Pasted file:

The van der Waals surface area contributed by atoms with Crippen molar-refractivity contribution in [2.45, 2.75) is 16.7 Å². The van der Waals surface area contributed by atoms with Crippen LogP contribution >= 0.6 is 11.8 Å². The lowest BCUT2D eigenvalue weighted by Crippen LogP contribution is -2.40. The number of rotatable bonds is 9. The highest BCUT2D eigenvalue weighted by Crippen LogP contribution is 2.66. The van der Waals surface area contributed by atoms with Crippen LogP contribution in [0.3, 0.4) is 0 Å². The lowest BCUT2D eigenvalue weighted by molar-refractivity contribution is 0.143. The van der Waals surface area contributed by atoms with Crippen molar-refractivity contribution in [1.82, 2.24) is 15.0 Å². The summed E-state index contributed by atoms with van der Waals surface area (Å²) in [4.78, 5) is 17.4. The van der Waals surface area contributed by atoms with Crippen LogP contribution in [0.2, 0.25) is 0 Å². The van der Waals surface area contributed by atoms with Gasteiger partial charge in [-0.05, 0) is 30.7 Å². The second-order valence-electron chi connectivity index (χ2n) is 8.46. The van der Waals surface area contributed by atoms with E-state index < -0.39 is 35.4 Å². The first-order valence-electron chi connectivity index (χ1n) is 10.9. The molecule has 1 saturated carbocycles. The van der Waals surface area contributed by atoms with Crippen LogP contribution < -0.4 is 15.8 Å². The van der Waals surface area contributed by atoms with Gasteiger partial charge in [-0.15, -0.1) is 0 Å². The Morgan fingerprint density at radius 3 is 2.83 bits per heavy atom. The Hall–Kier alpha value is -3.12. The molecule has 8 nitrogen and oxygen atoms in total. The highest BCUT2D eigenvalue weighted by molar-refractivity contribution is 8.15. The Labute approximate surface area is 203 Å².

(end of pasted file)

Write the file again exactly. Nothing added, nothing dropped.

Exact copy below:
The van der Waals surface area contributed by atoms with Crippen molar-refractivity contribution in [2.45, 2.75) is 16.7 Å². The van der Waals surface area contributed by atoms with Crippen LogP contribution >= 0.6 is 11.8 Å². The lowest BCUT2D eigenvalue weighted by Crippen LogP contribution is -2.40. The number of rotatable bonds is 9. The highest BCUT2D eigenvalue weighted by Crippen LogP contribution is 2.66. The van der Waals surface area contributed by atoms with Crippen LogP contribution in [0.3, 0.4) is 0 Å². The lowest BCUT2D eigenvalue weighted by molar-refractivity contribution is 0.143. The van der Waals surface area contributed by atoms with Crippen molar-refractivity contribution in [1.82, 2.24) is 15.0 Å². The summed E-state index contributed by atoms with van der Waals surface area (Å²) in [4.78, 5) is 17.4. The van der Waals surface area contributed by atoms with Crippen LogP contribution in [0.2, 0.25) is 0 Å². The van der Waals surface area contributed by atoms with Gasteiger partial charge in [-0.05, 0) is 30.7 Å². The second-order valence-electron chi connectivity index (χ2n) is 8.46. The van der Waals surface area contributed by atoms with E-state index < -0.39 is 35.4 Å². The first-order valence-electron chi connectivity index (χ1n) is 10.9. The molecule has 1 saturated carbocycles. The van der Waals surface area contributed by atoms with Crippen LogP contribution < -0.4 is 15.8 Å². The van der Waals surface area contributed by atoms with Gasteiger partial charge in [-0.15, -0.1) is 0 Å². The Morgan fingerprint density at radius 3 is 2.83 bits per heavy atom. The Hall–Kier alpha value is -3.12. The molecule has 8 nitrogen and oxygen atoms in total. The highest BCUT2D eigenvalue weighted by molar-refractivity contribution is 8.15. The Labute approximate surface area is 203 Å².